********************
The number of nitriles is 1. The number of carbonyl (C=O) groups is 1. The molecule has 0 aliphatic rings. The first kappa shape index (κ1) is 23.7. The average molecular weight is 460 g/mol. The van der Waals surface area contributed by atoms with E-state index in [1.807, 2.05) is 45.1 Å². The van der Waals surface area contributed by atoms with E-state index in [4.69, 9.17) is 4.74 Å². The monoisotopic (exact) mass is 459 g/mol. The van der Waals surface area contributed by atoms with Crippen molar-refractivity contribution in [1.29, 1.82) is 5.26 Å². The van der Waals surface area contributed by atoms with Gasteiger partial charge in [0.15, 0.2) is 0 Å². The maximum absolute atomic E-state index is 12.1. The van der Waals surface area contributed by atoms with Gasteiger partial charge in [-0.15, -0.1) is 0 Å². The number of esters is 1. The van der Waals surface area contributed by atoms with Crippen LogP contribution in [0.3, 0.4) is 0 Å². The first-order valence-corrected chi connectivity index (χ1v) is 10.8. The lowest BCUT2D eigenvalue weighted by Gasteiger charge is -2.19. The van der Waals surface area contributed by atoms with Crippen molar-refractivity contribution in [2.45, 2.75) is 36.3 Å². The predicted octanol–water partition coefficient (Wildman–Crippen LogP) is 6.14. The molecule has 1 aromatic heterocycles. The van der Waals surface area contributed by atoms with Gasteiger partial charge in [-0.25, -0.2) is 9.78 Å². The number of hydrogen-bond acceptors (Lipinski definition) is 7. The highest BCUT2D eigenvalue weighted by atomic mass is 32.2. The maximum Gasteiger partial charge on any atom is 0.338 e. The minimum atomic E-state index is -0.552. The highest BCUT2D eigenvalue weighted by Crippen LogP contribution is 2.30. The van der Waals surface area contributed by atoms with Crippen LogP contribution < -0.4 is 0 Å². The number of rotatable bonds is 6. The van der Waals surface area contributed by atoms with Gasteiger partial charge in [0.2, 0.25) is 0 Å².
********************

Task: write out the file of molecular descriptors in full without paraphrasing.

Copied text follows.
The number of nitriles is 1. The number of carbonyl (C=O) groups is 1. The molecule has 0 aliphatic rings. The first kappa shape index (κ1) is 23.7. The average molecular weight is 460 g/mol. The van der Waals surface area contributed by atoms with E-state index in [1.807, 2.05) is 45.1 Å². The van der Waals surface area contributed by atoms with E-state index in [4.69, 9.17) is 4.74 Å². The monoisotopic (exact) mass is 459 g/mol. The van der Waals surface area contributed by atoms with Crippen molar-refractivity contribution in [1.29, 1.82) is 5.26 Å². The van der Waals surface area contributed by atoms with Gasteiger partial charge in [0.15, 0.2) is 0 Å². The maximum absolute atomic E-state index is 12.1. The van der Waals surface area contributed by atoms with Gasteiger partial charge in [-0.15, -0.1) is 0 Å². The number of esters is 1. The van der Waals surface area contributed by atoms with Crippen LogP contribution in [0.3, 0.4) is 0 Å². The first-order valence-corrected chi connectivity index (χ1v) is 10.8. The lowest BCUT2D eigenvalue weighted by Gasteiger charge is -2.19. The van der Waals surface area contributed by atoms with Crippen molar-refractivity contribution in [2.45, 2.75) is 36.3 Å². The predicted octanol–water partition coefficient (Wildman–Crippen LogP) is 6.14. The molecule has 1 aromatic heterocycles. The van der Waals surface area contributed by atoms with Gasteiger partial charge in [-0.25, -0.2) is 9.78 Å². The number of hydrogen-bond acceptors (Lipinski definition) is 7. The highest BCUT2D eigenvalue weighted by atomic mass is 32.2. The maximum Gasteiger partial charge on any atom is 0.338 e. The minimum atomic E-state index is -0.552. The highest BCUT2D eigenvalue weighted by Crippen LogP contribution is 2.30. The van der Waals surface area contributed by atoms with Crippen LogP contribution < -0.4 is 0 Å². The number of rotatable bonds is 6. The van der Waals surface area contributed by atoms with Gasteiger partial charge in [0.2, 0.25) is 0 Å².